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This article was published 10/6/2010 (3824 days ago), so information in it may no longer be current.
The rising cost of lumber and steel pushed new-home prices higher in Manitoba in April, Statistics Canada said Thursday.
The agency said the new housing price index for Winnipeg, which measures changes in the selling prices of new homes, rose by 0.4 per cent from March to April. That followed an identical increase in March and was the sixth consecutive monthly increase.
A StatsCan spokesperson said local builders attributed the monthly increase entirely to the higher cost of steel and lumber, which drove up the cost of the house alone. The cost of land was unchanged from the previous month.
Some builders also said they were raising their prices now in anticipation of higher building costs for homes that won't be built until early next year, the spokesperson said.
Winnipeg was one of 11 Canadian cities surveyed to see an increase in prices. It tied with Vancouver for the sixth-largest monthly gain. Six other cities saw no change and four saw modest declines.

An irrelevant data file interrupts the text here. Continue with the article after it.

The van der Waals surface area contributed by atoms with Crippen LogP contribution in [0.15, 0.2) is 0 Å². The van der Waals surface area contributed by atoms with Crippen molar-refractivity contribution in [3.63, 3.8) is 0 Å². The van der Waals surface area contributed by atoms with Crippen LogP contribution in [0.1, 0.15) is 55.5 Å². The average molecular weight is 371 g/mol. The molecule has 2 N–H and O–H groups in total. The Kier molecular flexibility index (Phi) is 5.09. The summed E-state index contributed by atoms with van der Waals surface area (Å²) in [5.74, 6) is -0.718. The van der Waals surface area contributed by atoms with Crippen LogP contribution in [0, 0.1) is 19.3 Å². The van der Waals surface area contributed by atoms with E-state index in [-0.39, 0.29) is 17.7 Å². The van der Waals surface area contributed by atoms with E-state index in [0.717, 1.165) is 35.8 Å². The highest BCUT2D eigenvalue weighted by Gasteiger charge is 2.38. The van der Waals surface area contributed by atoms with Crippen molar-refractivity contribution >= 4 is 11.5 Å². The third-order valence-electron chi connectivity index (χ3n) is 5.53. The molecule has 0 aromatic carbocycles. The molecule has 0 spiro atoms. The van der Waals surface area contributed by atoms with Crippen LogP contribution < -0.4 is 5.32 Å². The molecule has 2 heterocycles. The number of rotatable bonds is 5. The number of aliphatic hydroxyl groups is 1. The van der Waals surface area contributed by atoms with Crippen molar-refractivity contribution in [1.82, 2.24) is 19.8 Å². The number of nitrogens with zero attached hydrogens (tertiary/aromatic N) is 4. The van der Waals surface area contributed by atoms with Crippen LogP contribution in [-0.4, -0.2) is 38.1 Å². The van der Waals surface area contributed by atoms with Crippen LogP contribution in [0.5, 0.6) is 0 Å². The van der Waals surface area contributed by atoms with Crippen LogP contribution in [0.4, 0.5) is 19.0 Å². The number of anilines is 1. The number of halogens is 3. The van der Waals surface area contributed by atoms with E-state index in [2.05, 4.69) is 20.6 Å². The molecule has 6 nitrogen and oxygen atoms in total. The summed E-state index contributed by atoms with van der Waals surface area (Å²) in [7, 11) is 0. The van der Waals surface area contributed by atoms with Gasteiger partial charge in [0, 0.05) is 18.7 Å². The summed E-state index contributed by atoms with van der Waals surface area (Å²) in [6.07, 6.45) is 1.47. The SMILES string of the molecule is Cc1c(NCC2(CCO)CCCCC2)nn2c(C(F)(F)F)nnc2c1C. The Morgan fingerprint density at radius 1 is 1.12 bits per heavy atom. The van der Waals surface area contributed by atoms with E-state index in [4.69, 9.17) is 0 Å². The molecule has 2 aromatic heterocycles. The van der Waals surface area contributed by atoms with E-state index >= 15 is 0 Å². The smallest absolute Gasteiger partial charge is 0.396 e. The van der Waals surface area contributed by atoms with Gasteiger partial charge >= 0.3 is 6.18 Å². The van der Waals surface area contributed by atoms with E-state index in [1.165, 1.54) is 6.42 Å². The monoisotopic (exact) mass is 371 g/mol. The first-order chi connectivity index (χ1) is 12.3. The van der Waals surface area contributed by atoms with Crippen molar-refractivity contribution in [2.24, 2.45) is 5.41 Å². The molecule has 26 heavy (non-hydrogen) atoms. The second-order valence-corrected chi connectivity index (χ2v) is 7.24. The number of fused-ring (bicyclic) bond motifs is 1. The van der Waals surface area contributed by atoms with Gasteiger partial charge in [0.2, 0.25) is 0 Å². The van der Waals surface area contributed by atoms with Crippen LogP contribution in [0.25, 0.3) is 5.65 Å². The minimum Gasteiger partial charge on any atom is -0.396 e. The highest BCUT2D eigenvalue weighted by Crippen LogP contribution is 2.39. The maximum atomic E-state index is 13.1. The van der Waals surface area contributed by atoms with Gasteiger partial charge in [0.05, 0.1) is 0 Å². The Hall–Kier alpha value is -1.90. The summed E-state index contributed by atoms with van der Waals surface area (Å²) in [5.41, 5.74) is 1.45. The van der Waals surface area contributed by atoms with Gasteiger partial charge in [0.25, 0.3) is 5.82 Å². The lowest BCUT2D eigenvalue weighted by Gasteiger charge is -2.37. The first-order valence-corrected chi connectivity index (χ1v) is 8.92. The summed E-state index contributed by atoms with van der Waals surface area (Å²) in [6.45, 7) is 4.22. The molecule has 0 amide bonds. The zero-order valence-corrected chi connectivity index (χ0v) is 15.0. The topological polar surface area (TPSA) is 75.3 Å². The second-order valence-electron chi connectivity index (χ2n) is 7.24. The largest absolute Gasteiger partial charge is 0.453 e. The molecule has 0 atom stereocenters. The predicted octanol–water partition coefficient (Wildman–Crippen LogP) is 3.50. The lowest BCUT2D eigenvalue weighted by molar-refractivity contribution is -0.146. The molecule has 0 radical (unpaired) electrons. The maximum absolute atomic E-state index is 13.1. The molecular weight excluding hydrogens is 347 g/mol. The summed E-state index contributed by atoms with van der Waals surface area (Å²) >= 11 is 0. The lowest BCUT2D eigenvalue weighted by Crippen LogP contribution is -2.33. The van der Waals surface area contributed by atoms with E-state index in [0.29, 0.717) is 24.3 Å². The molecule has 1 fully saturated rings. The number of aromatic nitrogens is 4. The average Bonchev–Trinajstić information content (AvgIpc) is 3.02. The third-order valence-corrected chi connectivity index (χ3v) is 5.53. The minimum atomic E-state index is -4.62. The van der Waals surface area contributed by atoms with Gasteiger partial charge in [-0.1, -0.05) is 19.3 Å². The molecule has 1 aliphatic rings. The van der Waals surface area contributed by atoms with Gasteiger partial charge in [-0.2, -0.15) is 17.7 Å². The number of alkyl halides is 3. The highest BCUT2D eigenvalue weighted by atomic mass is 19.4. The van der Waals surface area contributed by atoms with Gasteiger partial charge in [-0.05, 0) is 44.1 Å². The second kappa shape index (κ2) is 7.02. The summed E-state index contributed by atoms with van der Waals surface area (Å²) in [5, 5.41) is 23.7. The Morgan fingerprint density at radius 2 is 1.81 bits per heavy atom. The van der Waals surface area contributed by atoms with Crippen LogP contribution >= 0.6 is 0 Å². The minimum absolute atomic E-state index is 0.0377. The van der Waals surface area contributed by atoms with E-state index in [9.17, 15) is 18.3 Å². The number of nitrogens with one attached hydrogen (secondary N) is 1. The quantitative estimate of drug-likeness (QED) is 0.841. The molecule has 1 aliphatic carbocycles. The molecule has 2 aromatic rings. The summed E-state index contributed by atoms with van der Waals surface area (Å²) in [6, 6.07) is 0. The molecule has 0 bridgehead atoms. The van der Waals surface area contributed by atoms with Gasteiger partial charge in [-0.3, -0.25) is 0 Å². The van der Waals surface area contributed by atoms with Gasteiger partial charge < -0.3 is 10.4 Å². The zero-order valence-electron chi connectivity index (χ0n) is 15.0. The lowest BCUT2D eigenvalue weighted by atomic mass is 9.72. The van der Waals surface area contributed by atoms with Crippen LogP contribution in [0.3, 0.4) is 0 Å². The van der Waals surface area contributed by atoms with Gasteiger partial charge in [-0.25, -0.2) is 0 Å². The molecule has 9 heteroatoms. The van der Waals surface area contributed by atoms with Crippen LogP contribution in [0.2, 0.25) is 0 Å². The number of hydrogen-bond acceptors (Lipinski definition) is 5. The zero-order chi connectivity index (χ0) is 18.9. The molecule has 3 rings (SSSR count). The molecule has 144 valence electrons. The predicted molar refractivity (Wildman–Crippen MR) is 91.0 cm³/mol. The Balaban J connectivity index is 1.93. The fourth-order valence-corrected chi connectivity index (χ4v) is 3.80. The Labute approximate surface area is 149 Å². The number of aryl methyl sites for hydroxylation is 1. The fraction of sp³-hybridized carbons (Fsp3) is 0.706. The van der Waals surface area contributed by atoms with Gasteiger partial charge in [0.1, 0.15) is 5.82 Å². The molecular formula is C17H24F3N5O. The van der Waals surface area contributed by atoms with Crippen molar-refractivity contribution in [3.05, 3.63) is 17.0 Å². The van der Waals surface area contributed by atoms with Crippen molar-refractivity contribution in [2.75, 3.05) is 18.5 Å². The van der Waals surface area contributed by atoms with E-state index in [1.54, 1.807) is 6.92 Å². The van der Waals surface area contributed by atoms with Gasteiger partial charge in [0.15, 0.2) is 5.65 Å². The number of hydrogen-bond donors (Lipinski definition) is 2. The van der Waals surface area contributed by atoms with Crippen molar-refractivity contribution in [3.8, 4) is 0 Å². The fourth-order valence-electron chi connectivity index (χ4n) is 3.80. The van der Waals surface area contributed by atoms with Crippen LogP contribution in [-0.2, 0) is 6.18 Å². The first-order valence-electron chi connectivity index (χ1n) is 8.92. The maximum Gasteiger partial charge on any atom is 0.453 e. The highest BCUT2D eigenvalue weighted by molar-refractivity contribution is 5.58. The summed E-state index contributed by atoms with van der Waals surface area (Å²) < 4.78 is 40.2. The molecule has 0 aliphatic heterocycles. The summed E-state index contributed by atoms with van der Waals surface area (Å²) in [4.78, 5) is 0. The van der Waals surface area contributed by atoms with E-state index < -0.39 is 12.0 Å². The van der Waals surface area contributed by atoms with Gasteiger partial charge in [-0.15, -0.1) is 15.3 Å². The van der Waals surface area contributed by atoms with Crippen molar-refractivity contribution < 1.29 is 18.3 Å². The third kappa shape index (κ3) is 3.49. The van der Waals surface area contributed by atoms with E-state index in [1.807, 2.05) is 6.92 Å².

Nationally, Canada's index rose by 0.3 per cent, which was also identical to the previous month's national increase.
On a year-over-year basis, Winnipeg had the third-biggest price gain from April of last year to April of this year, at 4.9 per cent. The national average increase was 2.5 per cent, Statistics Canada said.
The agency spokesperson said builders attributed the 12-month increase to higher prices for both the house (up 3.8 per cent) and the land (up 7.3 per cent).
She said land prices are usually adjusted every 15 to 24 months, and the most recent adjustment was made in February of this year. So that's contributed to any year-over-year price-index increases that have occurred since then.